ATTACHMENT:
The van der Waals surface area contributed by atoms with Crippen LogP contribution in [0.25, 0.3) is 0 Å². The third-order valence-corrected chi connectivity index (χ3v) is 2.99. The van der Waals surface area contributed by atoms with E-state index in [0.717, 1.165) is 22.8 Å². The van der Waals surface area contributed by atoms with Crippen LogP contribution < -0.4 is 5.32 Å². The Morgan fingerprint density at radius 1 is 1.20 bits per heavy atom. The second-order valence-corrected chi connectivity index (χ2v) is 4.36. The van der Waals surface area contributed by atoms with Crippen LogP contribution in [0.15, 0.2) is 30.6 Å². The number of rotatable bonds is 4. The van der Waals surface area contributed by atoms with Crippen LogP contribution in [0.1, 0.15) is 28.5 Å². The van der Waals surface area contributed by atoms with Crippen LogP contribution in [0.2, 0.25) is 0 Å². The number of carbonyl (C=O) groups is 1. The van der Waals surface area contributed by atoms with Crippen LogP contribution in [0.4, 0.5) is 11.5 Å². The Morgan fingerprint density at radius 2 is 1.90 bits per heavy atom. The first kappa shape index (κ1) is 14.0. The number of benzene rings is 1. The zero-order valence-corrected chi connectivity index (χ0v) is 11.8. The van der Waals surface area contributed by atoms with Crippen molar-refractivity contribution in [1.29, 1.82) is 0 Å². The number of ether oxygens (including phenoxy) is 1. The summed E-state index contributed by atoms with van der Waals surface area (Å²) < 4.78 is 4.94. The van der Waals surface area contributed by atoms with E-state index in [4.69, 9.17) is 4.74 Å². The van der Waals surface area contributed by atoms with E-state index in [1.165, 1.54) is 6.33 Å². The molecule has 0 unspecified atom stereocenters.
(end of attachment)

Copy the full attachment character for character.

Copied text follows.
The van der Waals surface area contributed by atoms with Crippen LogP contribution in [0.25, 0.3) is 0 Å². The third-order valence-corrected chi connectivity index (χ3v) is 2.99. The van der Waals surface area contributed by atoms with E-state index in [0.717, 1.165) is 22.8 Å². The van der Waals surface area contributed by atoms with Crippen LogP contribution < -0.4 is 5.32 Å². The Morgan fingerprint density at radius 1 is 1.20 bits per heavy atom. The second-order valence-corrected chi connectivity index (χ2v) is 4.36. The van der Waals surface area contributed by atoms with Crippen LogP contribution in [0.15, 0.2) is 30.6 Å². The number of rotatable bonds is 4. The van der Waals surface area contributed by atoms with Crippen LogP contribution in [0.1, 0.15) is 28.5 Å². The van der Waals surface area contributed by atoms with Crippen LogP contribution in [0.2, 0.25) is 0 Å². The number of carbonyl (C=O) groups is 1. The van der Waals surface area contributed by atoms with Crippen LogP contribution in [0.4, 0.5) is 11.5 Å². The Morgan fingerprint density at radius 2 is 1.90 bits per heavy atom. The first kappa shape index (κ1) is 14.0. The number of benzene rings is 1. The zero-order valence-corrected chi connectivity index (χ0v) is 11.8. The van der Waals surface area contributed by atoms with Crippen molar-refractivity contribution in [1.29, 1.82) is 0 Å². The number of ether oxygens (including phenoxy) is 1. The summed E-state index contributed by atoms with van der Waals surface area (Å²) < 4.78 is 4.94. The van der Waals surface area contributed by atoms with E-state index in [4.69, 9.17) is 4.74 Å². The van der Waals surface area contributed by atoms with E-state index in [1.165, 1.54) is 6.33 Å². The molecule has 0 unspecified atom stereocenters.